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SilverStone Tundra TD02 Liquid CPU Cooler Review

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Liquid Cooling Final Thoughts

The TD02 is a refreshing addition to the growing and popular AIO liquid cooling market. As with the TD03, the extra touches and attention SilverStone spent on the water block and radiator really set it apart from the competition, and the performance wins out over every cooler I’ve tested so far.

TD02_Final

SilverStone SST-TD02 Conclusion

My conclusion for SilverStone’s TD02 240mm water cooler will be very similar to the smaller TD03 – it’s almost the exact same product, just a little bigger, so I suppose that makes sense! Reading through my previous observations of the TD03 it’s no secret that many of them apply directly to the larger TD02.

I’ll reiterate that appearance is the advantage the TD02 has over the competition. That all-aluminum (nickel plated) water block is beautiful, and would really fit well with some of SilverStone’s enclosures (or anyone that likes the look of brushed aluminum). I still think they missed an opportunity by not trying a completely different angle with the hoses (tell me braided stainless lines wouldn’t look amazing with that water block!), but that’s about the only misstep in an otherwise “premium” looking product. It certainly stands out among the other AIO coolers on the market.

Of course, the extensive use of aluminum means the TD02 is constructed well and feels solid when you’re installing it into your rig. The radiator fins, due to their unique design don’t seem to bend or dent as easily as other aluminum radiators, and feel stiffer overall. I think the appearance and construction of this product go hand in hand – the nickel-plated aluminum isn’t just for show, it definitely results in a more solid-feeling product. I encountered an issue mounting the fans to the radiator though, I ended up taking the fans off using one screw to clear out all of the threads on the radiator as the screws would just not want to bite otherwise. I’ve encountered this on other radiators, and it’s usually due to the paint covering the threads (and looked to be the case here as well). It’s an easy fix, but it could cause some cross-threading and stripped threads if you aren’t careful – none of which you want on a premium CPU cooler.

I might argue here that the TD02 is a little less functional than smaller water coolers, namely due to the larger form factor. With a 240mm double-thick radiator, you begin to run into some compatibility issues even on cases designed to accommodate them. If anything, space is at a premium so make sure the rest of your build is tidied up before installing the TD02! Once it’s in, it has no problem dealing with the heat from an overclocked FX-8320. I suppose you can’t ask for much more functionality than that – that’s the whole point right?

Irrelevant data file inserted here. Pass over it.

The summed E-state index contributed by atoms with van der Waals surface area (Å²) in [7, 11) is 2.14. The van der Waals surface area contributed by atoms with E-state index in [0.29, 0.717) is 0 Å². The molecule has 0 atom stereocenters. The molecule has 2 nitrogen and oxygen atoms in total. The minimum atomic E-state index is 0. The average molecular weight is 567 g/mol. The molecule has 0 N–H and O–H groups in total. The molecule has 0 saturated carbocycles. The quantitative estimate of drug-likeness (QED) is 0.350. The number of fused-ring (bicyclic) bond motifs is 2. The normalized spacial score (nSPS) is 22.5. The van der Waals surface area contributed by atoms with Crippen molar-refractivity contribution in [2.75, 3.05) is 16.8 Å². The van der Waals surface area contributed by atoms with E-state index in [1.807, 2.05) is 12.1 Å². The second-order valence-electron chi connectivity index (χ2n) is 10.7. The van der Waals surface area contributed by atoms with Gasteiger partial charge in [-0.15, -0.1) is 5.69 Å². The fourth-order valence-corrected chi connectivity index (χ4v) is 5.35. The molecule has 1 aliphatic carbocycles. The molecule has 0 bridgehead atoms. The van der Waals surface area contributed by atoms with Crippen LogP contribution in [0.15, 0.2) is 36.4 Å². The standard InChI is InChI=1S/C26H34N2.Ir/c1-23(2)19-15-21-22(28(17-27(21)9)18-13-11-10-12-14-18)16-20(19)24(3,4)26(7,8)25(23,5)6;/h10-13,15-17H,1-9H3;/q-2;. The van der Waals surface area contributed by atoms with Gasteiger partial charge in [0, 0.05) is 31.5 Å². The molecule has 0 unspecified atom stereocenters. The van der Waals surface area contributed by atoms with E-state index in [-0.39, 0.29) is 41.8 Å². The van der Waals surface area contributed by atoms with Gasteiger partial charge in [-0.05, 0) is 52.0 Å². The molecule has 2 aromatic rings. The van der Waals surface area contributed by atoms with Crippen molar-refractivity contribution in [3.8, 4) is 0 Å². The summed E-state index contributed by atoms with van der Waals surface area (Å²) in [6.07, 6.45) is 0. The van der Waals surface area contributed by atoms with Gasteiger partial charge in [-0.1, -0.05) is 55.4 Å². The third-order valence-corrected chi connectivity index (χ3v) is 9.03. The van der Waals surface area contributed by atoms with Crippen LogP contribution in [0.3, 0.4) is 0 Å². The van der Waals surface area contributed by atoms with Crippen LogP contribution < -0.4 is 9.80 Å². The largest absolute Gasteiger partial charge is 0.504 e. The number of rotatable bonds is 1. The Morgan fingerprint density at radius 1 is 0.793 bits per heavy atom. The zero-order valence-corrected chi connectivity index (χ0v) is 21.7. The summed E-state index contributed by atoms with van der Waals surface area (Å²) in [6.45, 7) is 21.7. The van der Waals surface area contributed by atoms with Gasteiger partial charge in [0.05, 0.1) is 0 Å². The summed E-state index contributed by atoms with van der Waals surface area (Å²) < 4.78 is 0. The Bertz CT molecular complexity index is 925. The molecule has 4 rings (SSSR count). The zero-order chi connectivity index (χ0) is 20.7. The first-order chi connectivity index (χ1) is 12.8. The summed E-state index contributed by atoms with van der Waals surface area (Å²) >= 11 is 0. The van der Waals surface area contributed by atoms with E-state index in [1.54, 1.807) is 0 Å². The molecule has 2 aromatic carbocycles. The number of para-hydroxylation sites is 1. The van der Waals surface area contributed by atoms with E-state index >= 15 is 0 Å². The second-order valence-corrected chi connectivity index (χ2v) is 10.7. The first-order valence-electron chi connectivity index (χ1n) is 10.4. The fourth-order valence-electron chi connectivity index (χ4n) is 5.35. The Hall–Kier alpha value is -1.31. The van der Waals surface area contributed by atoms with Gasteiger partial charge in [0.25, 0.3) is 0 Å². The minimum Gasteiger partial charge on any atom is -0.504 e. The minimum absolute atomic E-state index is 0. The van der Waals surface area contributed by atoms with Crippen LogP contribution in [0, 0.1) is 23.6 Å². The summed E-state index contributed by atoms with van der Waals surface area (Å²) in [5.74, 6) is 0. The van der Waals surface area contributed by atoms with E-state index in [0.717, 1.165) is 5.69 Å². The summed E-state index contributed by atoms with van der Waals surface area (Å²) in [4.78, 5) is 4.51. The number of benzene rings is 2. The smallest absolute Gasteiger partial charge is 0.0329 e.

I felt that the TD03 was a good value, and the TD02 is necessarily more expensive. As of October 2013, the SilverStone SST-TD02 was selling for $118.99 online $118.99 (NewEgg Amazon), which again is right in the ballpark of what you would pay for a 240mm AIO liquid cooler. Of course, with the TD02 you get a 240mm cooler that outperforms kits that cost $20-$30 more! That value changes a little if you want quieter fans, but once you throw the metal construction of the custom water block and unique radiator (resulting in some impressive performance) in the picture, I still say that’s a fair price. If you have the room, can deal with the hard plastic kink-free hoses and have an extra hand to help with installation, you’ll probably be pretty satisfied with the SilverStone TD02.

I gave the smaller TD03 a Silver Tachometer award because I felt like there were still some improvements to be made.  I think the mounting system could be rethought to make installation a little easier. I also get the feeling that while the choice of hoses makes sense and doesn’t affect performance, it still seems to be the “weak point” to the Tundra series. Thankfully, that weak point is pretty weak, as that’s purely cosmetic – and maybe I’m way off base here! I’d be interested to hear your comments on this – are you okay with the hoses? Would you prefer a different material? Am I alone in wanting stainless steel braided lines or some similar version?

If anything, spending this much time discussing hose material just shows how much SilverStone got the AIO cooler formula right with the TD02. It’s the best performing water cooler I’ve tested so far, it looks great, and installation isn’t any trickier than most other aftermarket cooling solutions. I don’t see how the TD02 can be the top performer in this category at an equal or lesser price than other cooling solutions and not earn a Gold Tachometer award. Even with some of the little quirks that could be addressed, the point remains – SilverStone raised the bar in the AIO liquid cooling segment with the Tundra series, and the TD02 is the best performing CPU cooler I’ve reviewed.

Pros: 

Benchmark Reviews Golden Tachometer Award Logo (Small)

+ Premium, unique look
+ Impressive performance
+ Silent pump
+ Stays quiet with less aggressive fan profiles
+ No software to install/configure, runs off of motherboard PWM
+ + + Best performing AIO cooler to date

Cons:

- The stiff hoses will make installation more difficult than other options
– Hoses may be too short for full tower cases and may limit your mounting options
– Plastic spacers for holding back-plate screws could grip tighter
– Fans get loud at full RPM

Ratings:

  • Performance: 10.00
  • Appearance: 9.50
  • Construction: 8.50
  • Functionality: 8.50
  • Value: 8.50

Final Score: 9.00 out of 10.

Excellence Recognition: Benchmark Reviews Gold Tachometer Award.

COMMENT QUESTION: Do you prefer liquid or air cooling on your CPU?

NewEgg.com

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